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Tag Archives: missouri history

The Zook House

Zook HouseIn its day the towering Queen Anne Victorian on Washington Street stood as one of the grandest homes in the little town of Oregon, Missouri.  The home was built around 1880 for the early Oregon settler Zook family.  Levi Zook opened the first bank of Holt County with James Scott in 1867.  Zook and Roeker Bank began construction August 14th, 1913.  To this very day, one of the few remaining commercial structures in Oregon, Zook and Roeker bank still stands as a reminder of the family’s influence on the town.  From the road you’re immediately captivated by the homes bold large corner turret and decorative Gothic Revival Style gables and spire.  Even the smallest details such as the horse hitch near the road give little reminders of days gone by.

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What you can’t see from the road is the very first in-ground swimming pool and bath house in Oregon. Inside, you are greeted by a large staircase while a second servant’s stair case runs along the back. The home still has three sets of pocket doors on the main level. The second floor has five true bedrooms with 3 more bedrooms on the third floor which in its heyday served as a ballroom.  From one of the third floor bedroom windows (the three state window), you can see rolling hills for miles which are actually located in Kansas and Nebraska.

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For many years following the residence of the Zook family, the home was repurposed for the use as a senior home around the 1970’s.  During this time some rooms were added, most of which have been removed.

The home has been owned for 24 years by its current owner Debbie who due to unexpected circumstances was unable to see her dream of restoring the property come to fruition.  She explained, “When we first bought the house I used to walk through the rooms and try to imagine what life was like for the Zook family and how they would have lived.  I could just feel (positive) life in the house as we were working on it.  The rooms were so BIG it was hard not to stop and daydream about them.  The possibilities are endless.  I realize at this time in my life those dreams are meant for someone else, but I will always love this house”.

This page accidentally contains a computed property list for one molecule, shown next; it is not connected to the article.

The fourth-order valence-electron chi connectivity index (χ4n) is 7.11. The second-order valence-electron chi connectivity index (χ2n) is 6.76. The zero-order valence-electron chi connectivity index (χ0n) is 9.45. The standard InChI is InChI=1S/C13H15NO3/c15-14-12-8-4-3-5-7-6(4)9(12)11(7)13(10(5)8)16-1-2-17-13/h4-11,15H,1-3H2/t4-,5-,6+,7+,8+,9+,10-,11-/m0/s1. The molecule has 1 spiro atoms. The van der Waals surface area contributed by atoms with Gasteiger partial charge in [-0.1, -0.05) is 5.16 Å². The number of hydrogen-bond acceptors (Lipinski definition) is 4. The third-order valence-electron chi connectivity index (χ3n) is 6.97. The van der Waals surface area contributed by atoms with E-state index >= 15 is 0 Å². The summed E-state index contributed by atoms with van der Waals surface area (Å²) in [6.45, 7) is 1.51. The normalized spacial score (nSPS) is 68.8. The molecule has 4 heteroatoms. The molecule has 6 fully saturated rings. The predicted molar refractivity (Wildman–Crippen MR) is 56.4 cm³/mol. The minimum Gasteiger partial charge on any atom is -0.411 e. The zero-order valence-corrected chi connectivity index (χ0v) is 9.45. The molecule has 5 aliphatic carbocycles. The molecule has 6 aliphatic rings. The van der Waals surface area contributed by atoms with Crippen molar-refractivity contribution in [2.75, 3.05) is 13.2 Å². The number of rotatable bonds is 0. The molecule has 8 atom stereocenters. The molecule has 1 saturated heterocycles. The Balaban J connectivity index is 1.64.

Recently Debbie has been contacted several times by the Chief of Police of Oregon and the city’s attorney with surmounting pressure to have the home demolished.  The idea of losing one of the few physical remnants of the area’s history combined with her own passion for the home has lead her to not only decide to sell the property, but to price the property at $10,000.   With Bob Brown, Payne Landing , Riverbreaks and Squaw Creek Wildlife refuge all in a stone’s throw of the home, Debbie believes that once the home is restored it will become a financial asset for its owners if used for either a hunting lodge or bed and breakfast. “It’s a beautiful quiet town with so much to offer with hunting, fishing, relaxation, bird watching, and mushroom hunting.  The leaves change into red and orange in the fall, the town turns into camouflage”.   There are eight additional conservation areas just in the county itself.

To contact Debbie for information on purchasing the property, she can be reached at:

816-456-2669 or 816-836-4054

 

Past to Present Research LLC

The Future of the Past is in the Stewardship of the Present

 

 

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Places Matter: Bridges

Katy Bridge, Boonville, MO

Katy Bridge, Boonville, MO

Each year the Missouri Preservation Conference picks a fantastic historical setting for three full days of classes, presentations, and events. The 2013 Conference brought preservationists, historians, and architects from all over the state of Missouri to the grand little town of Boonville. Not surprisingly, we had the pleasure of sitting in on several presentations about the preservation of…bridges. It may seem like an odd, niche topic, but the host city’s recent dealings with saving their treasured Katy Bridge provided the ideal opportunity to start up the conversation. And to say that their story is inspiring is an understatement.